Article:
Friday, September 29, 2006

Rapt! - 20 Contemporary Artists from Japan

“Geek culture” sounds it should be in the dictionary under ‘oxymoron’. But “otaku culture” is on the rise in Japan, and those geeks are typically obsessed with anime and manga.

But a Japanese geek is a very different animal to a western geek. There’s an expressiveness as ingrained as language, and as visual as a kanji character. This is, after all, a culture where a reader not only interprets the meaning of what you have written, but judges the aesthetics of how you have written it. Every sentence is a signature.

The high-tech West is baffled by Japan’s contentment with 2-D animation and hand-drawn comics. The biggest animation industry in the world just doesn’t ‘do’ 3-D rendering on computers.

But as Australia’s resident manga and anime expert Philip Brophy explains, “In Japan, surface is sublime. Reality is not what they’re interested in. To them, it’s only an image!”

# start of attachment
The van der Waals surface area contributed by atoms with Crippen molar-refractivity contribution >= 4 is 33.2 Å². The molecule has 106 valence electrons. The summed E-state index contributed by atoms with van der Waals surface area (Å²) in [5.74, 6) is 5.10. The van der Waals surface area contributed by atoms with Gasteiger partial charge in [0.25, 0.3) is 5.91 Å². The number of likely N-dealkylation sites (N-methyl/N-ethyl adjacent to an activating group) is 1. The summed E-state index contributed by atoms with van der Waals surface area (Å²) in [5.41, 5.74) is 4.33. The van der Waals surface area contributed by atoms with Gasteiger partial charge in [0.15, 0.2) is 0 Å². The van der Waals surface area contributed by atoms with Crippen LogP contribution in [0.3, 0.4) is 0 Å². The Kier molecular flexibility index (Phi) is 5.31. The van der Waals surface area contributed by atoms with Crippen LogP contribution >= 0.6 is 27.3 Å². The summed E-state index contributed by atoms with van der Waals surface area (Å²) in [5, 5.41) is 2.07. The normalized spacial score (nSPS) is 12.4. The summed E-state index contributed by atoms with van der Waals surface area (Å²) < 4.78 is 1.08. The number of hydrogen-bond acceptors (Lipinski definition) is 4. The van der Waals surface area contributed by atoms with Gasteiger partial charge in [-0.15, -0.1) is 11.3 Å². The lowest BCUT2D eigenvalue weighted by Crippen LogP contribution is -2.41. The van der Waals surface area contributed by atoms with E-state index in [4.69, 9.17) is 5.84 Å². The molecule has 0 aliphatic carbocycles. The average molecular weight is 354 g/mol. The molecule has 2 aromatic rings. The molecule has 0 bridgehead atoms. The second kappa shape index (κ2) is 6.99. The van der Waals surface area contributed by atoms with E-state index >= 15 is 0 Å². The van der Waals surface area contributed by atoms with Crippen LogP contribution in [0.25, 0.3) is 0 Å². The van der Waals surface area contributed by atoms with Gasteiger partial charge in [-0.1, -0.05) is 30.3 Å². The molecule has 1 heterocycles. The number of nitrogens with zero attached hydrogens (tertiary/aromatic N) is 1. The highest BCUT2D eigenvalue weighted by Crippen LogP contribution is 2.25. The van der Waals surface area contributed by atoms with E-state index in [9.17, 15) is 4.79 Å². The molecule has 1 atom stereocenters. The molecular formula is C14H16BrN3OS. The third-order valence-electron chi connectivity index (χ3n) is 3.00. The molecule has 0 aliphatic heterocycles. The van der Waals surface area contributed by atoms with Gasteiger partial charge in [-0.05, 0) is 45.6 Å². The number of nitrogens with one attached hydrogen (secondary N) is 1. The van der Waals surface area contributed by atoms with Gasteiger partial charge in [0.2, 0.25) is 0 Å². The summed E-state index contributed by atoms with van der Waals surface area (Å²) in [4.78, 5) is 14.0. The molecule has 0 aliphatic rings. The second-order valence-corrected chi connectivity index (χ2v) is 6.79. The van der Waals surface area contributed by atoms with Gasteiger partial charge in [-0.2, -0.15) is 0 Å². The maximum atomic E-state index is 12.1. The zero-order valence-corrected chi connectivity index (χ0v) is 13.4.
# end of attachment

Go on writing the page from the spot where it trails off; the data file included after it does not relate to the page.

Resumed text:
Understanding manga, says Brophy, helps you understand contemporary Japanese art. “They’re not [entirely] divorced from each other. Understanding those levels of difference allow you to read what is happening in Japan. The amount of energy that can be packed into surface in Japanese culture is mind boggling.”

Surfaces are, without question, all-important in the works on display at Melbourne’s Centre for Contemporary Photography at the moment. The exhibition is the first of several around the country which form just one part of the Rapt! project. (The others parts are residencies, forums and symposia in Japan and Australia, and a catalog documenting the process and ‘outcomes’.)